Canongate Books; Main edition
Nobody walks the line between hi-brow and gutter-punk, between deeply moving and utterly pretentious quite like Nick Cave. You get the feeling – here – and elsewhere across his canon of songs, movie-scripts, soundtracks, plays and lectures that he knows that too. Knew it first, even.
The Sick Bag Song – available in a variety of formats now, ebook, paperback and the flash limited edition with replica aeroplane vomit bags – is part journal/tour-diary, part memoir and all at once it’s an epic poem. It’s as stupendously absurd as the Cave that stalks the stage and proudly sings lyrics such as “You asked an electrician/If he’d seen me round his place/He touched you with his fingers/Sent sparks zapping out your face”. And as deeply meditative as the Cave that croons, “A wicked wind whips up the hill/A handful of hopeful words/I love her and I always will/The sky is ready to burst”.
Just as he’ll include those two versions of himself in any concert, here on the pages of his latest book we get charming stories about the influence of Leonard Cohen and Bryan Ferry, we get moments of honesty that include grooming-as-cover-up: “I carefully concoct a paste in a bowl and I paint my hair black…So that it sits like a sleek, inky raven’s wing on top of my multistorey forehead. There is a liver spot on my left temple. A spider-vein on my right nostril. The bathroom light is brutal. I reposition my face so that I stop looking like Kim Jong-un and start looking more like Johnny Cash”.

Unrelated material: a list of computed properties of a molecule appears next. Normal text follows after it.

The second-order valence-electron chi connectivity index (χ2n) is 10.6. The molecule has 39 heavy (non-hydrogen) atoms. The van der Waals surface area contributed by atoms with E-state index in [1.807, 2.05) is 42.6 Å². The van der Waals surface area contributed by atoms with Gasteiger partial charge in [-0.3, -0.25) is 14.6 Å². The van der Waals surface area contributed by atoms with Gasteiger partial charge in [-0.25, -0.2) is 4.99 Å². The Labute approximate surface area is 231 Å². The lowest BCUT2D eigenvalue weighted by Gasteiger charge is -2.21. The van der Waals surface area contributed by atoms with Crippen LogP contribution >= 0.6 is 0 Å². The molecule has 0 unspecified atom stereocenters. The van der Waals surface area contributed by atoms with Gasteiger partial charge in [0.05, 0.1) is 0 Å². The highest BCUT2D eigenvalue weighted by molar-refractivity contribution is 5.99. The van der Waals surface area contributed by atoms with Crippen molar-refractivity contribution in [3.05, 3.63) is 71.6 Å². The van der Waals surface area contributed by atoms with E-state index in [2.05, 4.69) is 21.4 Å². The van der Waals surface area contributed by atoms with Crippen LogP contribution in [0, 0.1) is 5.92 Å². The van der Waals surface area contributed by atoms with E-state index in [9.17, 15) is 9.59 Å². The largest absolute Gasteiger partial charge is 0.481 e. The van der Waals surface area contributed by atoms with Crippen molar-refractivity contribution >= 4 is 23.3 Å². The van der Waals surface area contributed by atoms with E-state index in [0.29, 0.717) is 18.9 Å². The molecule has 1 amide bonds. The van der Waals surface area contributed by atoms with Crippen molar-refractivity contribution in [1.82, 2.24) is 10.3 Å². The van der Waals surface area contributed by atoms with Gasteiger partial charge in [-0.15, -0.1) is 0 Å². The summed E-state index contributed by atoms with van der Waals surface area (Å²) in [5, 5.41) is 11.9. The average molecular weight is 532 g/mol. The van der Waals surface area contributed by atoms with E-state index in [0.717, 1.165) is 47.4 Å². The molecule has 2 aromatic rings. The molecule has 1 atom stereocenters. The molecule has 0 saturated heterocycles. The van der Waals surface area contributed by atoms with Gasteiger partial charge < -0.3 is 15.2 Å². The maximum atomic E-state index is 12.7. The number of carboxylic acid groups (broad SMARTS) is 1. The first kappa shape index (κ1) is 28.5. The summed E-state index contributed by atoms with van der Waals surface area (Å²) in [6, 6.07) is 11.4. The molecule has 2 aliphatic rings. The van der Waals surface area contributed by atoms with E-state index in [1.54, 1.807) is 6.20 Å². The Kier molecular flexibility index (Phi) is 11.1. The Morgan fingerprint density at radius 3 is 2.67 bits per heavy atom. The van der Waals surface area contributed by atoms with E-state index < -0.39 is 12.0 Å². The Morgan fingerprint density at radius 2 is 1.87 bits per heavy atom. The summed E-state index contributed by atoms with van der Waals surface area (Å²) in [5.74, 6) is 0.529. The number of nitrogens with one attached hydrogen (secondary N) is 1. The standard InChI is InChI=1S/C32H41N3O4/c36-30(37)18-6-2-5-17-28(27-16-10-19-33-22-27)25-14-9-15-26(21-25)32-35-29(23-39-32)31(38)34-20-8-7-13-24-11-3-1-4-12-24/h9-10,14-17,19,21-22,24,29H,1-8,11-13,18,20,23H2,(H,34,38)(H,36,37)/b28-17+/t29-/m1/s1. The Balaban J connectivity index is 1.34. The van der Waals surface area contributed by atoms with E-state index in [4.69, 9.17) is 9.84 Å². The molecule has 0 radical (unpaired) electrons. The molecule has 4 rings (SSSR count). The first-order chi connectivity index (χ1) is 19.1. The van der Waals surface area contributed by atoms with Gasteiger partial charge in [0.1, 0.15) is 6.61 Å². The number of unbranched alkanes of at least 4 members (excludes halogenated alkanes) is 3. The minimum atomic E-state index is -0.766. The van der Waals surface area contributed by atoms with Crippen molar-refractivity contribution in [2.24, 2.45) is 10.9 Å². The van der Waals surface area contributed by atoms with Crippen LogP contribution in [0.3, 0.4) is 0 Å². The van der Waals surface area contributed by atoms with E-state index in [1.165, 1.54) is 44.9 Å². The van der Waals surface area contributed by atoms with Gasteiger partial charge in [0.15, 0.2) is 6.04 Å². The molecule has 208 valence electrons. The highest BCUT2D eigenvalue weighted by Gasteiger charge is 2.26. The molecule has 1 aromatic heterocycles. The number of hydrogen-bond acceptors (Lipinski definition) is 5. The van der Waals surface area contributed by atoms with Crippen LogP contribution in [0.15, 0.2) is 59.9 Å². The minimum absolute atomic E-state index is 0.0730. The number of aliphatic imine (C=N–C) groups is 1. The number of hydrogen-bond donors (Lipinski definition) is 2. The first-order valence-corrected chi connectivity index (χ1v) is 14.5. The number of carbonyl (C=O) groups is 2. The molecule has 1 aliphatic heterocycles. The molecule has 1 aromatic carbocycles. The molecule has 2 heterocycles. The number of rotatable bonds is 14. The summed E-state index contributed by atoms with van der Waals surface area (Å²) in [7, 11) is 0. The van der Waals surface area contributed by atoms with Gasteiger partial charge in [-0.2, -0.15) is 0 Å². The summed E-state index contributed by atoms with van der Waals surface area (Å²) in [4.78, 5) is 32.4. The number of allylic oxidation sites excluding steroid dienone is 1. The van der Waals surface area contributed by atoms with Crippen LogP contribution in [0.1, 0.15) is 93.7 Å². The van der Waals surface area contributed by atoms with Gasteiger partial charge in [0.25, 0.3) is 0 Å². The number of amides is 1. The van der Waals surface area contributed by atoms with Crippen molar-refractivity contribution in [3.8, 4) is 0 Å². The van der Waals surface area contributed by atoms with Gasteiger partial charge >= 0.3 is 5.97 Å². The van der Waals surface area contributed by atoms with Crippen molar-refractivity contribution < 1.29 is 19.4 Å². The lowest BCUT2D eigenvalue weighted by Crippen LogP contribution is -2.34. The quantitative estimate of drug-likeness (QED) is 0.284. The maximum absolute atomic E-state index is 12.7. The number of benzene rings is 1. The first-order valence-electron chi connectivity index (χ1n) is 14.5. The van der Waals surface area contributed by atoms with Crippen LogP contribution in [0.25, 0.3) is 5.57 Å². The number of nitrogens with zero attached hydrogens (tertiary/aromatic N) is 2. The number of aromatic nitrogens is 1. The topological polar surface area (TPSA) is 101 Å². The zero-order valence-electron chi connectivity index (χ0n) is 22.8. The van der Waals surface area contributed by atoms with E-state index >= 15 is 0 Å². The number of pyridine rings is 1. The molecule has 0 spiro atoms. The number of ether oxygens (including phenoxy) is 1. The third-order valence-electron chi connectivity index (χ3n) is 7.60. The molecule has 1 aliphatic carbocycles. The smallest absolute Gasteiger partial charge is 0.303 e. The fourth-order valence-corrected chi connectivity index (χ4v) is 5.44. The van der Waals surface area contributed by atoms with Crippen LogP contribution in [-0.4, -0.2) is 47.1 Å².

He loves to play with his legacy, with his image – and with himself apparently (“…masturbated in the Bowery hotel in New York City and the Sunset Marquis in West Hollywood”).
Mostly it’s an elegiac ode to missing his wife, to digging into the road – rather than always digging the road; to doing the work.
The influence of Cohen looms large – what Cave took from him, clearly, was the idea that you could be more than just a writer on the page, more than just a singer on the stage. You could be both. And neither. And something other. Something that combines aspects of all and any art, that exists to please others but also to amuse the self.
Here Cave’s passage of time – jotting down little bits of himself on aeroplane sick-bags – isn’t a waste of time. Nor is it often anything profound. But it’s funny. It’s interesting. It’s thoughtful – and sometimes silly. And it’s a lovely little read – one to return to. One to enjoy. As with the recent film – it’s another version of Cave pretending to unravel, pretending to reveal himself, to unveil. He’s doing no such thing – really. And that’s precisely where and why and how this is quite clever.